A variety of ecotourism and estate attractions can round out your time in St. Francisville — the Audubon State Historic Site’s Oakley House is where James Audobon worked as a drawing teacher and completed or began 32 of his famous bird paintings while there.
Baton Rouge has the blues. The Baton Rouge Blues Festival is ideal for music aficionados or light listeners. Spend your time eating, drinking and shopping local vendors (like Magnolia Studios’ preserved flower jewelry) while enjoying parts of the dozens of different acts during the two-day festival. I loved seeing people of all ages enjoying the sunshine and each other.
Blue Fest isn’t every weekend, but Live after 5, Baton Rouge’s free community music event, happens every Friday from May to August.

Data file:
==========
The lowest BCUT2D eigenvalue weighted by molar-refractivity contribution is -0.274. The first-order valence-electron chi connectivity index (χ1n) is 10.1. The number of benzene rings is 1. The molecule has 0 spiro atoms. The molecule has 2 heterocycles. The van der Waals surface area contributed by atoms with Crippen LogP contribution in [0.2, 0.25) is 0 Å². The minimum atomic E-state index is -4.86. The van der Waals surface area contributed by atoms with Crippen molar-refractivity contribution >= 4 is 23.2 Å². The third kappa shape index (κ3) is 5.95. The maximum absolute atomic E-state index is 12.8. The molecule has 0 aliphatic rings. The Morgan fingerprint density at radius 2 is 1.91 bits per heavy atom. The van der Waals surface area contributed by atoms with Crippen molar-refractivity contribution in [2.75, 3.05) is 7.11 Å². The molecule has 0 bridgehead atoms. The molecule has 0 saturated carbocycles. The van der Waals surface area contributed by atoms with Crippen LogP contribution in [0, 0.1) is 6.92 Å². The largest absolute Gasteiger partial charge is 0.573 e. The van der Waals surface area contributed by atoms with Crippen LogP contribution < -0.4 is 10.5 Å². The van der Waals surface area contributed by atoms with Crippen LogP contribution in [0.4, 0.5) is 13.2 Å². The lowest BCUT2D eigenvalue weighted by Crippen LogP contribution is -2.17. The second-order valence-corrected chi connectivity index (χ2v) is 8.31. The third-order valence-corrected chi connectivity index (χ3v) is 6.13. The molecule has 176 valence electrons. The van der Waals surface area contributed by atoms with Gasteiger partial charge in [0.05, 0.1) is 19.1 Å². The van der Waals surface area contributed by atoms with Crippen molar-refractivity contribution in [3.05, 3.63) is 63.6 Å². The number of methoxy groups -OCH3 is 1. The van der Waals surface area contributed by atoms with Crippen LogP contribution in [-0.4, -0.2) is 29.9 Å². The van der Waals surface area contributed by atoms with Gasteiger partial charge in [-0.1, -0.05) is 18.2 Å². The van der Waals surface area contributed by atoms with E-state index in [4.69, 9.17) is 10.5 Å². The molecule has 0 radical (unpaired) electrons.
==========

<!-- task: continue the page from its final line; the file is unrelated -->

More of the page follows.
And don’t miss Bee Nice Music — a literal backyard hangout and lowkey music venue tucked away in a neighborhood. This concert series happens on a covered porch in front of a vintage travel trailer, in a cozy yard with string lights everywhere. There’s no admission, just a hat pass between acts and at the end of the night for the artists. So many people here seem to know each other, but they’ll make you feel at home even if you’re an out-of-towner. It’s BYOB, family-friendly, and you can purchase hot dogs if you’re hungry.
You can catch Bee Nice Music shows on Friday nights late spring through May, starting September 1.
What to Pack
Cool, light clothing. Then wear as little of it as you can get away with if you’re visiting during the warmer months. Baton Rouge is hot and humid! If you’ve been saying that you’re ready for summer, Baton Rouge will deliver nearly all year long. Stay hydrated for sightseeing, grab some shade where you can and have the best time in Baton Rouge.